Garihanna Jean-Louis

Comedian, actor and speaker

“I want people to understand that they don’t have to face this hardship alone, that there’s a team available to help them emotionally, spiritually, and financially. There’s support until the very end, which, we hope, will be happy one, of course.”

The first and only Black woman to graduate from École nationale de l’humour, Garihanna Jean-Louis was born in Montreal to parents from Haiti. After earning a bachelor’s degree in economics, the call of the stage just could not be ignored! So, today, she wears many hats: stand-up comedian, actor, author, teacher, speaker, and entrepreneur. With her sister Cynthia, she founded Les Sœurs Jean-Louis Inc., a production company presenting shows in Canada, the USA, Guadeloupe, and Haiti. This year, she unveiled her very first one-woman show featuring her mix of mango-maple humour.

Garihanna Jean-Louis has been shaving her head at least once a year since she was a teenager. It has now become a ritual. “It’s a way for me to remember and affirm who I am and to recognize that my appearance has nothing to do with my personality. I often do it when I’m feeling sad. So, if I can do it to support a cause and give a deeper sense to the gesture, why not?”

She was delighted to agree to join the Audacieuses. “I could not be more excited. I can’t believe I was chosen to stand among those wonderful women. I can’t wait to see us all with our shaved heads, leaning on one another. I think it will be a powerful moment that will touch us in the very heart of our humanity.”

A Hairless Prom

Garihanna Jean-Louis did not always associate shaving her head with personal well-being. Quite the contrary, in fact. At the age of 15, while she lived in Montreal away from her parents still in Haiti, she went through a severe episode of depression and alopecia. “I woke up one morning and my pillow was covered with hair.” She began by hiding bald spots with various hairstyles, but eventually, styling just was not enough.

Worried about the situation, her mother came for a visit. “She’s the one who shaved my head that first time. It was such a shock. She kept my shorn hair in a box. I was in the last year of high school at Collège Régina-Assumpta, only a few weeks away from prom. Suddenly, I showed up to school hairless. I had to explain to my friends that I was suffering from depression. In the Black community, mental health is a taboo subject. So is cancer.”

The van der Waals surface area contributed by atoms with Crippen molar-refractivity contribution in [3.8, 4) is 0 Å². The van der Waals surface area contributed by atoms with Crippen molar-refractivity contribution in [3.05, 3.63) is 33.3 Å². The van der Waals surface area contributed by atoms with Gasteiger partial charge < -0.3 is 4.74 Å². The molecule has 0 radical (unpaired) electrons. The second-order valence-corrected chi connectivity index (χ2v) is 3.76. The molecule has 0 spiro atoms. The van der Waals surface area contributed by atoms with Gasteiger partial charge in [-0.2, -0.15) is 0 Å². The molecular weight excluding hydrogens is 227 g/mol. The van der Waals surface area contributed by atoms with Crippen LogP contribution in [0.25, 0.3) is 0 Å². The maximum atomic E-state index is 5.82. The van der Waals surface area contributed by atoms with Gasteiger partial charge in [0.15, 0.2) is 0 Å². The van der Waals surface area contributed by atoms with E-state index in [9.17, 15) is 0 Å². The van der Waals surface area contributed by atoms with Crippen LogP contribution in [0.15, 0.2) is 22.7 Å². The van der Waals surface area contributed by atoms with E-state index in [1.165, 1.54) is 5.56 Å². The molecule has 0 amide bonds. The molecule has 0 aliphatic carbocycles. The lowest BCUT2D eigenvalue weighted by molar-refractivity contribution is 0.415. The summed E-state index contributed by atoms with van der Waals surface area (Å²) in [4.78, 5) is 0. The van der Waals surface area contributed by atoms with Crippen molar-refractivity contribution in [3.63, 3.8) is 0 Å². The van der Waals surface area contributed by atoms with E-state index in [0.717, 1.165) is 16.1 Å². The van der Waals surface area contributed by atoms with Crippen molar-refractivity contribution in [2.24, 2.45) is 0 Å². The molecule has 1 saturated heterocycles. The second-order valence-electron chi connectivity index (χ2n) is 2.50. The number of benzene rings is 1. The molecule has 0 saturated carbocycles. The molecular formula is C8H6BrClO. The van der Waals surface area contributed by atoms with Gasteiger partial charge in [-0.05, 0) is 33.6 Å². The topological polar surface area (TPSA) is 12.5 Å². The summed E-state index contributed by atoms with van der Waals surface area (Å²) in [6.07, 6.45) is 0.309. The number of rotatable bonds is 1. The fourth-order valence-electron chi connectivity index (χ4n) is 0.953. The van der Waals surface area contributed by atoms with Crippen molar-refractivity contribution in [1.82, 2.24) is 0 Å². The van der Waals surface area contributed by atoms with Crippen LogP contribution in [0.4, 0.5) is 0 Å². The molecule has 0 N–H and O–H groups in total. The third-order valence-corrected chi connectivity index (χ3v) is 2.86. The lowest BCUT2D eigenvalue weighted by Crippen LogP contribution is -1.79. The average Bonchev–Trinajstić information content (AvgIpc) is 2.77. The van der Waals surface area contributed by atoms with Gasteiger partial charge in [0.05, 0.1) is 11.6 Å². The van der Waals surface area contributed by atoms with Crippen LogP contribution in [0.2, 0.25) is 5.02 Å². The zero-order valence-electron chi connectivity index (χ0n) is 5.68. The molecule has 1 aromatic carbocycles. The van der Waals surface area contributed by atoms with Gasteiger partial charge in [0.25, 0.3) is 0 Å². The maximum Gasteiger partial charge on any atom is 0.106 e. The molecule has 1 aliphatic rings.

She went to prom with a beautiful evening dress...and a bald head. “I had to be sure of myself, but I didn’t have that strength yet. It was tough; I have no picture of me at the prom.” When she thinks of the cancer-stricken teenager she met recently, who had to suffer through disparaging looks and comments after losing her long, brown hair, Garihanna feels so much compassion. “I have this lump in my throat because she is me.”

For the longest time, Garihanna Jean-Louis attached great importance to physical appearance. “Our parents instilled in us the idea of loving who we are, but they also insisted on a well-groomed and proud appearance. Why? Because as a Black woman, I will always be judged twice as hard.”

This never stopped her from expressing her individuality, including by shaving her head repeatedly. Soon enough, her mother and sister did the same. “You realize that hair is superficial. If you don’t nurture your inner self to keep it beautiful, your external appearance is worthless; nothing more than an empty shell. It’s so flattering to hear people say that you’re glowing. And I know that light I project has nothing to do with my physical appearance.”

Breaking Taboos with Help and Support

Over the past year, cancer hit not one but three times in the stand-up comedian’s circle. An aunt, an uncle. Her grandfather who died from it. “It was a shock because it was kept secret. Isn’t that crazy? People in the community don’t talk about cancer. It’s even truer in the case of childhood cancer. There’s this belief that it’s a mystical thing or the work of someone who means you harm.”

With this public shave, Garihanna Jean-Louis hopes to raise awareness about childhood cancer within the Black community. “I want people to understand that they don’t have to face this hardship alone, that there’s a team available to help them emotionally, spiritually, and financially. There’s support until the very end, which, we hope, will be happy one, of course.”

Joining the Audacieuses is like a personal mission for her. “It’s a gift from life after a turbulent and atypical path. I have to share. My sister and I have always worked to educate and raise awareness via entertainment. It’s our leitmotiv. Illness has no colour, race, or age. If we can all get through it together, it will do us all some good and lessen the burden.”

After the shave, she is planning on dyeing her hair a funky colour. Platinum blond? Pink? She has not made her final decision yet. Garihanna is already thinking of repeating the experience next year, on the date of the Audacieuses’ collective shave but with her own colourful touch. “If I have to shave my head for the cause for the rest of my life, I’ll do it. Happily.”